Referring to FIG. 2, the system can operate in a magnification mode in which the relative positions along x-ray beam 30 of source 1, breast tray 11, and/or receptor 5 are adjusted to provide the desired image magnification. In this example, source 1 and receptor 5 stay in place but tray 11 slides up support 7 to a position spaced up from receptor 5, and the collimation of beam 30 is adjusted as needed. Note that for magnification imaging scatter-reducing grid 4 is withdrawn from the portion of receptor 5 that receives the desired breast image, because the angles of the grid septa typically are not suitable for a magnification view. If these angles can be changed to match the selected magnification, the grid can remain in place. Alternatively and if desired, a different grid that is suitable for the selected magnified view can be introduced in place of grid 4 in FIG. 1. Auto-controls 1 a can include (a) an auto-exposure control coupled with an AEC sensor 24 and/or receptor 5 to receive exposure information in a pre-imaging firing of source 1, (b) an auto-collimation control to adjust the collimation of beam 30, (c) an auto-grid control to selectively withdraw grid 4, and (d) an auto-magnification control to adjust parameters for magnification imaging. AEC sensor 24 can be conventional separate sensor that helps determine imaging exposure parameters in a pre-imaging exposure of the immobilized breast at a low x-ray dosage. Alternatively, receptor 5 can be used for that purpose, eliminating the need for a separate AEC sensor, because the output of receptor 5 resulting from a low-dose pre-imaging exposure can provide the information for auto-exposure control. In addition, the output of receptor 5 in response to the pre-imaging exposure can reveal the position of the breast relative to the receptor, and thus provide information for auto-collimation to confine beam 30 to a footprint that matches the breast even when the breast is off-center relative to proximal edge 5 a. The auto-collimation control can be an arrangement sensing size and/or the position of one or more of breast 3, paddle 2, and tray 11, using respective sensors and automatically adjusting collimators 40 to confine beam 30 to the required cross-section and position. The auto-grid control can respond to a signal indicating that that magnification imaging will be carried out to withdraw grid 4, for example to the position shown in FIG. 2, using a motor 4 a. This signal can come from information provided by respective sensors or it can be input by the health professional using the system. The auto-magnification control can be an arrangement responding the data entered by a health professional through viewing station 22, or in some other way, e.g., based on information from sensors to adjust the system elements involved in magnification. Information for the auto-controls can be provided in various ways. One is from sensors S that keep track of the size and position of paddle 2 along beam 30 and relative to proximal edge 5 a of x-ray receptor 5, of the position of breast tray 11 along beam 30, of the position of grid 4, and the setting of collimators 40. Another is inputs from an auto-exposure sensor and/or x-ray receptor 5 resulting from a pre-exposure firing of beam 30 at low dose, with breast 3 in place for imaging. As is known in the art, the output of receptor 5 can be used to detect the position of breast 3 relative to receptor 5, or at least the approximate position of the breast relative to proximal edge 5 a. Yet another possible source of information for the auto-controls is inputs from the health professional using the system, through a keyboard or other input devices in viewing station 22 or elsewhere. Information is exchanged between auto-controls 1 a, sensors S, and viewing station 22 over appropriate links, shown schematically. Suitable arrangements, including encoders, motors (of which only motor M retracting and restoring grid 4 is expressly illustrated), and other control elements are included in mammography system 10 but, for clarity of the drawings, are not expressly illustrated.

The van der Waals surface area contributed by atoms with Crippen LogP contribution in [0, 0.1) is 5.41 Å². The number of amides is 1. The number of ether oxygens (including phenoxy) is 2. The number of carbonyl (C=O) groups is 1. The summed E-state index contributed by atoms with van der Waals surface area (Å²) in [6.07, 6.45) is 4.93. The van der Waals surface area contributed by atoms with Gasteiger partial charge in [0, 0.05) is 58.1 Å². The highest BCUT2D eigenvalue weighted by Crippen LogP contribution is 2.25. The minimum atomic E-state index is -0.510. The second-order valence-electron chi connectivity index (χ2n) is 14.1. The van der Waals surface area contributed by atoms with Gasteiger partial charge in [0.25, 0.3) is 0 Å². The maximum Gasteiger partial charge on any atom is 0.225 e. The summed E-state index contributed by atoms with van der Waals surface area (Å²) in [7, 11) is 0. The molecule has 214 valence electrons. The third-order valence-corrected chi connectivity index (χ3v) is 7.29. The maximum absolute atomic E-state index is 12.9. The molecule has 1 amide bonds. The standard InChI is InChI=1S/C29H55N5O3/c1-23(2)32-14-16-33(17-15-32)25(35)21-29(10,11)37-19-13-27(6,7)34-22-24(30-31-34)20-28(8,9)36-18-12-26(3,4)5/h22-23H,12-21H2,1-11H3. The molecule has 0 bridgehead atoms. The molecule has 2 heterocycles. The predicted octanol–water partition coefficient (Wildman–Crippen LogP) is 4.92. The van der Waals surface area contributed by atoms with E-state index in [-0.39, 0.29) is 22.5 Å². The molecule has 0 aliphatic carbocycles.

FIG. 3 illustrates an example of an arrangement for positioning paddle 2 off-center relative to proximal edge 5 a of receptor 5. While such off-center positioning can be used for other views as well, it is most important for views such as the MLO view. As seen in